In June Praxair China announced that it had been awarded a contract to supply Jinlong Copper of Anhui Province. Praxair will build three non-cryogenic VSA plants, which will have a total capacity of 500tpd of oxygen and are due to be operational in 2007.
Air Liquide announced in January that it would invest $25m in a new ASU to supply customers in the Hangzhou area. The plant will have a total capacity to produce 420tpd of liquid products (merchant plant).
The company also announced in March that it had signed a new long-term agreement with Tianjin LG Bohai to supply oxygen to the integrated EDC/PVC facility located at the Lingang Park. This investment amounts to $25m.
In July, Air Liquide announced a new jv with Tianjin Soda (Air Liquide 55%) to supply two ASUs, each with a capacity to produce 2,000tpd of oxygen. The plants
are due to be commissioned in 2008 and will supply Tianjin Soda and neighbouring customers. The application is for coal gasification.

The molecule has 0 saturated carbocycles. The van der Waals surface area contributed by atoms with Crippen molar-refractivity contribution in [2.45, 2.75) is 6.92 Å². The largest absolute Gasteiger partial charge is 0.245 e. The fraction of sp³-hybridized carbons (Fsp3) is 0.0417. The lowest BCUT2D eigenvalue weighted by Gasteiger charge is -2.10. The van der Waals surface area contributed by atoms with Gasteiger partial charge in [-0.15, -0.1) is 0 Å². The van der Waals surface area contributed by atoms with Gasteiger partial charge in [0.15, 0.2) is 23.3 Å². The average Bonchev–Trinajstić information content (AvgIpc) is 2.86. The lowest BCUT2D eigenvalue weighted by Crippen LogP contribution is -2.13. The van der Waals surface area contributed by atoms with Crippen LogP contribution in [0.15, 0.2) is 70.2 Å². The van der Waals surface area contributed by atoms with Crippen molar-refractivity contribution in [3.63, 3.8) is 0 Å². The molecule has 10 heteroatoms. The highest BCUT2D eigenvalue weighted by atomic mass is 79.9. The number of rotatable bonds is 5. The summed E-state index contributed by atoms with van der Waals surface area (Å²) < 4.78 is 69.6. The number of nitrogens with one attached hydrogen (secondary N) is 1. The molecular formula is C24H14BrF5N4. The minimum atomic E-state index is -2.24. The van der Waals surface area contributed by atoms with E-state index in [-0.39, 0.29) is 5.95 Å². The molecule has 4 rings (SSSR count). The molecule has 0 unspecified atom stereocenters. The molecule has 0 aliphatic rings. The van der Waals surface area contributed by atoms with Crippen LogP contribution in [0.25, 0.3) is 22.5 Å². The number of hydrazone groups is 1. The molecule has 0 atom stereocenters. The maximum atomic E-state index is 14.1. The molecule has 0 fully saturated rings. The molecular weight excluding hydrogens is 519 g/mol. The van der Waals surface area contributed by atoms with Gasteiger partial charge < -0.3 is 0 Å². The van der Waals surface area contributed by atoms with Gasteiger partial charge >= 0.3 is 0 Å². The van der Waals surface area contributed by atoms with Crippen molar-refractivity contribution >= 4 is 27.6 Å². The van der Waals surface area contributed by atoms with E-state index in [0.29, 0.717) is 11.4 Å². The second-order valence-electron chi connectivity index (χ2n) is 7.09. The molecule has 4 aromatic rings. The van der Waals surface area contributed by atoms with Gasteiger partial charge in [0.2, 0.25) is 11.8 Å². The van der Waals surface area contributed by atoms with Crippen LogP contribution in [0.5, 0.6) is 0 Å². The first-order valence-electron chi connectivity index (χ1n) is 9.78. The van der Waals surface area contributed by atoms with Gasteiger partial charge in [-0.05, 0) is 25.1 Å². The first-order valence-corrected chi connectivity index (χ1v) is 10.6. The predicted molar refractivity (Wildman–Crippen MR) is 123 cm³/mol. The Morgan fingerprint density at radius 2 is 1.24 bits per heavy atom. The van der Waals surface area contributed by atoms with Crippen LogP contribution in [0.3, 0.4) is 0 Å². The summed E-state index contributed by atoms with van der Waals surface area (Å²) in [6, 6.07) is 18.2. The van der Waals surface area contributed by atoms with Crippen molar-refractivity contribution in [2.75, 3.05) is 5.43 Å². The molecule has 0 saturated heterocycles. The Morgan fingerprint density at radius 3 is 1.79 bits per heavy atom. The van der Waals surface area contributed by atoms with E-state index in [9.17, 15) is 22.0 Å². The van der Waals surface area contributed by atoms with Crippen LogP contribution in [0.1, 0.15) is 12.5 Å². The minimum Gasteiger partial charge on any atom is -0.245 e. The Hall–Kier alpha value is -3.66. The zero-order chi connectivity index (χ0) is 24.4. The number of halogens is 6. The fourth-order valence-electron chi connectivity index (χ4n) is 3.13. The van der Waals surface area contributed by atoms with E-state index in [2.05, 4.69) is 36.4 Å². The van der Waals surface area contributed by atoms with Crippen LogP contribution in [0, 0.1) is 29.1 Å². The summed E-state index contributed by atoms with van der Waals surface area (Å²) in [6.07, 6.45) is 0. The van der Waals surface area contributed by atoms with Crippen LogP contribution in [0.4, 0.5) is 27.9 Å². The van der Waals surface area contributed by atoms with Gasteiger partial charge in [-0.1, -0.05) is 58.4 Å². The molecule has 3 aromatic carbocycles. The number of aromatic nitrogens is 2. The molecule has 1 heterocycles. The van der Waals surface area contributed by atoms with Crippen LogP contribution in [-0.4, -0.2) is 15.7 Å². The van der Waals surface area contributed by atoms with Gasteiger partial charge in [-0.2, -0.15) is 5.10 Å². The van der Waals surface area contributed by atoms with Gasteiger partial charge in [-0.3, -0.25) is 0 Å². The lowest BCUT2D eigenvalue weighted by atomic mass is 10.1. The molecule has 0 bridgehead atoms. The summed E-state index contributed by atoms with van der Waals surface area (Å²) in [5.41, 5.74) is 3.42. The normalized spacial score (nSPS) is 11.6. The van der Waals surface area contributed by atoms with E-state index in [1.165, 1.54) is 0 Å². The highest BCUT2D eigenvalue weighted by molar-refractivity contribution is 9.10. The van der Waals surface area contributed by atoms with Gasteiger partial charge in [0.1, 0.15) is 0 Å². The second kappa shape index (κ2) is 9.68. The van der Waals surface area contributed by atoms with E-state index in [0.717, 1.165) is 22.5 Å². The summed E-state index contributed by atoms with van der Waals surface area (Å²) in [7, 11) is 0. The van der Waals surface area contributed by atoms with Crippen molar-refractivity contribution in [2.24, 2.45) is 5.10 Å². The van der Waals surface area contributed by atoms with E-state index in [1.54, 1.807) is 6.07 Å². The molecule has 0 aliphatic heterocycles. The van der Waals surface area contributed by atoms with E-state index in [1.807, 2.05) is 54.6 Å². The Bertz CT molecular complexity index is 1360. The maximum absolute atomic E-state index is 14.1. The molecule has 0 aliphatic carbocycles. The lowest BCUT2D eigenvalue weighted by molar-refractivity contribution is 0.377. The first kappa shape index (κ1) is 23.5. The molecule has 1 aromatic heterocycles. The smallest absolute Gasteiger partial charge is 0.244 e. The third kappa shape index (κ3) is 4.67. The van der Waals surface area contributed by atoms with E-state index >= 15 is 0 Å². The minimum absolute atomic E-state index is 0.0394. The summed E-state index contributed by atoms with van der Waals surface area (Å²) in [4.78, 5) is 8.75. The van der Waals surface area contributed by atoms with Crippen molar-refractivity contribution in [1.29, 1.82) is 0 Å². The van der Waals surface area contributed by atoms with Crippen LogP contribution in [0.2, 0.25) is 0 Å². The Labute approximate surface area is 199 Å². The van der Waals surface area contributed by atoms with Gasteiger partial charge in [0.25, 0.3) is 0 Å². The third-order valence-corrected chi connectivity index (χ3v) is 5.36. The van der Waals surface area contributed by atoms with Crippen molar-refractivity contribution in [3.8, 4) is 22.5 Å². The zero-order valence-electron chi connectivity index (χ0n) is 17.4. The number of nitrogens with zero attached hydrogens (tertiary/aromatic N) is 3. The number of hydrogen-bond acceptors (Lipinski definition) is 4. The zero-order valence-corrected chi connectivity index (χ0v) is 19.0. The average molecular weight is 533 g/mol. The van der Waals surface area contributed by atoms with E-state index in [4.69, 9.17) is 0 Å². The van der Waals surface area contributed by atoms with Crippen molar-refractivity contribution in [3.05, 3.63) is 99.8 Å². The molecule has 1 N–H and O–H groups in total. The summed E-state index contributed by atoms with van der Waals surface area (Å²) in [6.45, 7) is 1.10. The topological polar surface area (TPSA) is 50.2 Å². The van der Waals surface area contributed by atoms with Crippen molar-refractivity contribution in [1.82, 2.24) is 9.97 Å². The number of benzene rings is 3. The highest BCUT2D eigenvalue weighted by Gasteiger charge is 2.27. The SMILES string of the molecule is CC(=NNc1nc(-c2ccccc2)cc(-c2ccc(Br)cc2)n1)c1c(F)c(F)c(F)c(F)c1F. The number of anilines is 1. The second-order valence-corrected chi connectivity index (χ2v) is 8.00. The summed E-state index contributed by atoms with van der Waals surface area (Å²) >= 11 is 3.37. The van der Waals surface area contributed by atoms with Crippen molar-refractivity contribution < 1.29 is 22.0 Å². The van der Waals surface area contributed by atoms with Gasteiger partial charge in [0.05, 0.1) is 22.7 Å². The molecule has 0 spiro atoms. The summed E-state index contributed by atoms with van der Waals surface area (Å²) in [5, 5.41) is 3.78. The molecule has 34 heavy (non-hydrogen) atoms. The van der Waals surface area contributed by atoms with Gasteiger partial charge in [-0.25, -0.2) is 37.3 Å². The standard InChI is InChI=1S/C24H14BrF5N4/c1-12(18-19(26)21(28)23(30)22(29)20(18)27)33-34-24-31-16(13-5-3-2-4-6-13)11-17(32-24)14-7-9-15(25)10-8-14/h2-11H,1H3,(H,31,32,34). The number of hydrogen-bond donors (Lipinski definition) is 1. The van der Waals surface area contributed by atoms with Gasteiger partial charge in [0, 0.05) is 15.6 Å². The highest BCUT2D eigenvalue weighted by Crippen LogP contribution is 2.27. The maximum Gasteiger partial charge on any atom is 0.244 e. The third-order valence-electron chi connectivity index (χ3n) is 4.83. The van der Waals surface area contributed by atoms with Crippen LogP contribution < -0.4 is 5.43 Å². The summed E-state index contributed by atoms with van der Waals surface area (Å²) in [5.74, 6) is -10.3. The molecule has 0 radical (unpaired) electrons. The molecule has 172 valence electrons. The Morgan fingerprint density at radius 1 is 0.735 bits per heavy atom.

Linde announced in April that it had reached an agreement with its joint venture partner Shanghai Coking & Chemical to build a new HYCO plant to supply Bayer Polyurethane. This is the second such contract that the joint venture has signed with Bayer. The first HYCO unit starts up later this year and is likely to be followed by a second unit to be completed in 2008.
Linde Gas has also completed its liquid helium transfill facility in Shenzen, next to the Siemans MRI factory. The company is now awaiting the full start-up
of its liquid helium facility in Algeria and the start-up of the Qatar helium plant to really ramp up supplies to China through Shenzen.
The company also officially opened a dedicated electronics and special gases facility in Suzhou in June. The facility will have clean room technology to
supply ultra high purity gases to the Chinese market.
Messer has retained its Chinese businesses following the divestments made in the US, Germany and the UK during 2004. The company has continued to expand its activities in China. In January, the company formed a joint venture with Hangzhou HangYang, the Chinese ASU manufacturer (Frankfurt-based Cryogenic Engineering) and in April Messer successfully commissioned its first joint project in the Serbian steel sector.